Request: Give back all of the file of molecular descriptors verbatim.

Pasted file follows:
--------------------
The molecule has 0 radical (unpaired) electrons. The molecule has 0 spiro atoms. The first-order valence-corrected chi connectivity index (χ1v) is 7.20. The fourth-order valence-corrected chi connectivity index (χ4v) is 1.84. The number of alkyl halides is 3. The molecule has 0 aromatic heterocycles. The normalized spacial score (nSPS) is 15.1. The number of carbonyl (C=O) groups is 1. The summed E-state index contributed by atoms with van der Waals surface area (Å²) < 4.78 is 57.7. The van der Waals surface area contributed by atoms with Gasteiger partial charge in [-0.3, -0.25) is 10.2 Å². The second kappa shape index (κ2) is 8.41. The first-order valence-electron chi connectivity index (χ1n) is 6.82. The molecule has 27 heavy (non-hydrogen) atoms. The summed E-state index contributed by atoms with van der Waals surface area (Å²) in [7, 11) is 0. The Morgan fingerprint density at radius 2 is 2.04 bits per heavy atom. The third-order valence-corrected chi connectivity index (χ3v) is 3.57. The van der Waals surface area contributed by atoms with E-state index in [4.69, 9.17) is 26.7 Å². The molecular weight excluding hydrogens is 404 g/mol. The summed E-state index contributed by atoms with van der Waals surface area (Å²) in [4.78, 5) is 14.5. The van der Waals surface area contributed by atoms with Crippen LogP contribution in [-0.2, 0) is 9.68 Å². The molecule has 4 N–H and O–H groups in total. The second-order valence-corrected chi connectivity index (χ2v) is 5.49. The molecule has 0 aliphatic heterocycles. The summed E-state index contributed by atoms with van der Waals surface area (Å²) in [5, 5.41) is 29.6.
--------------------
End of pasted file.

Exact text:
The molecule has 0 radical (unpaired) electrons. The molecule has 0 spiro atoms. The first-order valence-corrected chi connectivity index (χ1v) is 7.20. The fourth-order valence-corrected chi connectivity index (χ4v) is 1.84. The number of alkyl halides is 3. The molecule has 0 aromatic heterocycles. The normalized spacial score (nSPS) is 15.1. The number of carbonyl (C=O) groups is 1. The summed E-state index contributed by atoms with van der Waals surface area (Å²) < 4.78 is 57.7. The van der Waals surface area contributed by atoms with Gasteiger partial charge in [-0.3, -0.25) is 10.2 Å². The second kappa shape index (κ2) is 8.41. The first-order valence-electron chi connectivity index (χ1n) is 6.82. The molecule has 27 heavy (non-hydrogen) atoms. The summed E-state index contributed by atoms with van der Waals surface area (Å²) in [7, 11) is 0. The Morgan fingerprint density at radius 2 is 2.04 bits per heavy atom. The third-order valence-corrected chi connectivity index (χ3v) is 3.57. The van der Waals surface area contributed by atoms with E-state index in [4.69, 9.17) is 26.7 Å². The molecular weight excluding hydrogens is 404 g/mol. The summed E-state index contributed by atoms with van der Waals surface area (Å²) in [4.78, 5) is 14.5. The van der Waals surface area contributed by atoms with Crippen LogP contribution in [-0.2, 0) is 9.68 Å². The molecule has 4 N–H and O–H groups in total. The second-order valence-corrected chi connectivity index (χ2v) is 5.49. The molecule has 0 aliphatic heterocycles. The summed E-state index contributed by atoms with van der Waals surface area (Å²) in [5, 5.41) is 29.6.